Benedict Cumberbatch has revealed why he thinks his new BBC1 drama, The Child in Time, which starts this Sunday, is ‘pretty harrowing’

Benedict Cumberbatch has revealed why he thinks his new BBC1 drama, The Child in Time, which starts this Sunday, is ‘pretty harrowing’

What’s the story?

It’s every parent’s worst nightmare: One moment your child is beside you in the supermarket; the next, they’ve vanished. As you frantically search the aisles, desperately calling out your child’s name, your chest begins to tighten and sheer terror sets in…

Benedict Cumberbatch brings that very ordeal to life this Sunday in a disturbing and moving BBC1 adaptation of Ian McEwan’s 1987 novel The Child in Time.

The 90-minute drama sees the Sherlock star play children’s author Stephen Lewis, whose four-year-old daughter, Kate, disappears after he takes his eyes off her for a split-second during a shopping trip.

In the terrifying minutes, hours and years that follow, Stephen becomes consumed by grief and guilt, while his relationship with his wife, Julie (Kelly Macdonald), breaks down spectacularly.

It’s a harrowing depiction of love, loss and fear of the unknown, as Stephen and Julie embark upon separate paths of learning how to live without their daughter.

Here, father-of-two Benedict Cumberbatch, 41, has revealed what a tough role it was

This is a devastating story; how does Kate’s disappearance affect her parents?

Benedict Cumberbatch: Kate was born out of a beautiful, intimate and caring relationship, which is shattered when Stephen and Julie have time apart and go on separate journeys of grief. Their love was manifest in a child and they realise they have to accept Kate’s absence and never forget it, but also ultimately try to move on.

How does Stephen try to deal with his all-consuming grief?

BC: He’s described as a person who is ‘lost in a status of numbness’. He daydreams a lot, which strikes him back into the past and to the incident, but also back into his relationship and key moments when it broke down.

How intense was it to play a father who loses his child?

BC: Very! It’s unthinkable for any parent but if anyone imagines those circumstances, it’s pretty harrowing. It was very tough, but sort of an extraordinary thing to explore. There was actually a point when I said to the director, ‘I’m worried if I’m getting a bit too upset!’

Did the story affect you more because you’re a parent?

BC: Not really, I think that’s just circumstantial. I think anyone watching it who has children in their life will be affected. But it is ultimately an enriching and lovely tale of endurance and committing to love. The love between Stephen and Julie was there before and will endure after in this horrible acceptance of an absence. That’s the salvation in this very, very dark story of loss.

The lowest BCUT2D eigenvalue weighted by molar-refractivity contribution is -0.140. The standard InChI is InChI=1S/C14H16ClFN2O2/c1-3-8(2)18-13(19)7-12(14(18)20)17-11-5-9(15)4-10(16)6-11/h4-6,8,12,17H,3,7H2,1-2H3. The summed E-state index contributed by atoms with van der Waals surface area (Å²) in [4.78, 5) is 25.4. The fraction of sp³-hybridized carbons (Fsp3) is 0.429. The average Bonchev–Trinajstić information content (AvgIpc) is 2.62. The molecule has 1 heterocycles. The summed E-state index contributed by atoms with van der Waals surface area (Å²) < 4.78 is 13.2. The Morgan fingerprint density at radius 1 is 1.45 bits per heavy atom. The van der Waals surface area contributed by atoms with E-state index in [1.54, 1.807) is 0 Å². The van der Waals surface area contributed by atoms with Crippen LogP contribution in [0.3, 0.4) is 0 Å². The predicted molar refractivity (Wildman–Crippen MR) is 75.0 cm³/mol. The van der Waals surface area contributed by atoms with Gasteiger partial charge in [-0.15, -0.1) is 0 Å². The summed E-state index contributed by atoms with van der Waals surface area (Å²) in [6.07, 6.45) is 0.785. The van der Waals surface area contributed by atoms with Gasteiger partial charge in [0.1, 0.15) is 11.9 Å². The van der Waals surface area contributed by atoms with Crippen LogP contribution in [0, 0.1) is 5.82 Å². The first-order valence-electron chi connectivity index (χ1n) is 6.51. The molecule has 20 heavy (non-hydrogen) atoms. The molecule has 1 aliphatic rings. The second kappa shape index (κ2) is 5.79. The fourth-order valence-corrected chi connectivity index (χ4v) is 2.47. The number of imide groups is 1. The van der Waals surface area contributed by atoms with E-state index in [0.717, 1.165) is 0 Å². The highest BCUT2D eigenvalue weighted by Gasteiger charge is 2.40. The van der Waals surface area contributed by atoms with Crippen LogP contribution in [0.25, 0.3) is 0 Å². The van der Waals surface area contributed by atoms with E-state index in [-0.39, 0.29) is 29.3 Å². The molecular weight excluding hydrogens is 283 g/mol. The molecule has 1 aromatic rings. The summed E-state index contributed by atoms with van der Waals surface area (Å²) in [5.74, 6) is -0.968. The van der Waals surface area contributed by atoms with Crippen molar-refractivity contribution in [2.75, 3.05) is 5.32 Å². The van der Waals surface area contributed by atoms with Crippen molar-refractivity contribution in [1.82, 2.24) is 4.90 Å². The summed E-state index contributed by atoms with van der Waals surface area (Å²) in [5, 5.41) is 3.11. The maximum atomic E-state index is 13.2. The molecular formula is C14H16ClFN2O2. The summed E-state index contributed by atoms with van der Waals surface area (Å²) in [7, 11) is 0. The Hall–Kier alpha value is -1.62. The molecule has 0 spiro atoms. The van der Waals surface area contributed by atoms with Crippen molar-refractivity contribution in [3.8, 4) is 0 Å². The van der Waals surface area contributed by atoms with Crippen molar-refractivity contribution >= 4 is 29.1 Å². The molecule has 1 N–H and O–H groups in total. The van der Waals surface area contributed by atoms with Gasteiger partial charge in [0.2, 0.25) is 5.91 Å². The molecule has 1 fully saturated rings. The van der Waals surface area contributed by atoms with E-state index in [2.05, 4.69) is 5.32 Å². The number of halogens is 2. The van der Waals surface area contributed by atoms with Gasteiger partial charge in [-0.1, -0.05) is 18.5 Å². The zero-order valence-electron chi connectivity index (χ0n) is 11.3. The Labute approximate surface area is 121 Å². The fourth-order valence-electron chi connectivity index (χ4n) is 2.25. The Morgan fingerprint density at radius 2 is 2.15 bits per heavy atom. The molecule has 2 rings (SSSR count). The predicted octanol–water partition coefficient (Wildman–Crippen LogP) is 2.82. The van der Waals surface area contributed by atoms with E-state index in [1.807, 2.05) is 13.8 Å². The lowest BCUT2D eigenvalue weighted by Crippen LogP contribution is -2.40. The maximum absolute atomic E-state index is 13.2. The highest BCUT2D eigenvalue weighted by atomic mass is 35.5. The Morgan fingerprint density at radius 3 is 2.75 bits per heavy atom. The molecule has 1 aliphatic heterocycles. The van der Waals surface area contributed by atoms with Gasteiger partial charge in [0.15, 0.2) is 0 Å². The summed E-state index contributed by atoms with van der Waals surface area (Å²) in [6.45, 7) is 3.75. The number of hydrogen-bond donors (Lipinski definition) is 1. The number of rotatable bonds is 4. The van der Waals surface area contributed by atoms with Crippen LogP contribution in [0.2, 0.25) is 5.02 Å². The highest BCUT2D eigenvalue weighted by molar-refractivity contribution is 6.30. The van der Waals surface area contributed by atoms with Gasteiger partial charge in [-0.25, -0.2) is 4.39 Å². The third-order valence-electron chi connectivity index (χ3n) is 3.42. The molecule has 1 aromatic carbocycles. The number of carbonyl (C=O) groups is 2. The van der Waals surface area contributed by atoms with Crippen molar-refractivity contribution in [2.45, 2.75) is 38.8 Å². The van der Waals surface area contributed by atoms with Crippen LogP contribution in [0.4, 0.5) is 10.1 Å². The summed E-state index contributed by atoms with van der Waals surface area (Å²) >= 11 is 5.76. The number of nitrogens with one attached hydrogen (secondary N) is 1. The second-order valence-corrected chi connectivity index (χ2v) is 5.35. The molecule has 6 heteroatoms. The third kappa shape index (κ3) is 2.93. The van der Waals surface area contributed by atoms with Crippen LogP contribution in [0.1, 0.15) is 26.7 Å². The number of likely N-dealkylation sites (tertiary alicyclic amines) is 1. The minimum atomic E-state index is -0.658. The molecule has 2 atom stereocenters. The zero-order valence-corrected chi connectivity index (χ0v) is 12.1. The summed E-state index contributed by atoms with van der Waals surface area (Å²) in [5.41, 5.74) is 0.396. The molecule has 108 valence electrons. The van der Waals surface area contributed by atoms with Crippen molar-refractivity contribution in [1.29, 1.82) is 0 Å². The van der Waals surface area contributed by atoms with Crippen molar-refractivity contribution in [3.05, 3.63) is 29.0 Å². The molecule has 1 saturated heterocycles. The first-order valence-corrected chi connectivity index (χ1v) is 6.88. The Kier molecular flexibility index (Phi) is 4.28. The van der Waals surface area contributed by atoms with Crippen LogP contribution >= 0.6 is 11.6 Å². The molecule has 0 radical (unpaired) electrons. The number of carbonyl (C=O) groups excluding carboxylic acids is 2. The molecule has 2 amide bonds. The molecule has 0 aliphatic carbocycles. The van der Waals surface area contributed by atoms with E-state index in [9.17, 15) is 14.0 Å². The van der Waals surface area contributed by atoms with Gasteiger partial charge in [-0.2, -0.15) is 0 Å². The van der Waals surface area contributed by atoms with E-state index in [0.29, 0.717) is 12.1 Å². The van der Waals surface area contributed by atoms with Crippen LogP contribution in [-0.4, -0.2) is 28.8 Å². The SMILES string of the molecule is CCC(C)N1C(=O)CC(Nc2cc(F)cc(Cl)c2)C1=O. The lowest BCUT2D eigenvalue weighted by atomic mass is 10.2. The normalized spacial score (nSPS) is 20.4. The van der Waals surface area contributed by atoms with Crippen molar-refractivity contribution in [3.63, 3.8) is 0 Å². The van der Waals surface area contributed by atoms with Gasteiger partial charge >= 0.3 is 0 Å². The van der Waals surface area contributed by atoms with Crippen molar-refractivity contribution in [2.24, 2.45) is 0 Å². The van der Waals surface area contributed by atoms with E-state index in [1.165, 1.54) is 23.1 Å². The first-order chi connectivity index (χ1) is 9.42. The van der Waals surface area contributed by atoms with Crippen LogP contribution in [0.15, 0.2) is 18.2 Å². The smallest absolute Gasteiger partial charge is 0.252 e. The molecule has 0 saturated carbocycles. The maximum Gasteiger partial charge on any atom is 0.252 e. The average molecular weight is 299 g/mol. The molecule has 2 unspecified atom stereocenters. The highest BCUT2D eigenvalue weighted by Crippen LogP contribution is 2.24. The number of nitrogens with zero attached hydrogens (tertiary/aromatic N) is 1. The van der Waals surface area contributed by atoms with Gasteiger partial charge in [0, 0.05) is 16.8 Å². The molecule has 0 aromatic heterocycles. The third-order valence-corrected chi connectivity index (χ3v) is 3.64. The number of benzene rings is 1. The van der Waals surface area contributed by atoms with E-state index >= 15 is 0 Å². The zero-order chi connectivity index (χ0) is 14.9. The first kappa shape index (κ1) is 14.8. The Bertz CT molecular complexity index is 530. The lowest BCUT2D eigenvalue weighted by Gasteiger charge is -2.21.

Was it difficult to switch off from that emotional pain at the end of the day?

BC: You would have to ask someone from my home life to find out whether I brought it home or not, but I don’t think I did. I think it’s incredibly unhealthy to bring work home anyway, and I didn’t want to bring that subject matter into our family life. My wife, Sophie, didn’t read this script and she hasn’t read Ian McEwan’s book either.

This is a very different character to your recent screen personas of Sherlock Holmes in the hit BBC1 series Sherlock, and Doctor Strange in the 2016 big- screen film of the same name…

BC: Yes, but I knew I wanted to play him. I had a desire to portray someone who is much closer to me; but figuring out how to do that was a little nerve-racking because I haven’t done it for a while.

In what ways is Stephen like you?

BC: He’s me in the sense that there’s not a huge difference in the vocal quality or the way I move or look, plus we used some of my own clothes. So I guess the starting point was me, if that makes sense, but it’s an extraordinary gift when you have a book to base your character on.

You also starred in the 2007 film adaptation of Atonement; are you a big fan of Ian McEwan’s work?

BC: I’m a huge McEwan nut! I was at the stage of reading every one of his novels the minute they were published – and I still do, but I jumped on that bandwagon, I think, either before Atonement or Enduring Love came out, so quite late. I’d never read The Child in Time before, though.

Did Ian get involved in the making of this adaptation?

BC: A lot of his work has been adapted so he’s very good at leaving well alone. He was thrilled with screenwriter Stephen Butchard’s work on the script; he said if he was writing the book again he’d want to do a similar kind of edit because it really focuses on the relationships.

Did you discuss your role with Ian?

BC: A little bit; but we were quietly respectful of each other’s process. He did say to call him if there was anything I wanted to ask; but we got there with the director, Julian Farino, and the rest of the cast. Maybe, some years down the line, after it’s aired, I might ask him what he thinks of it…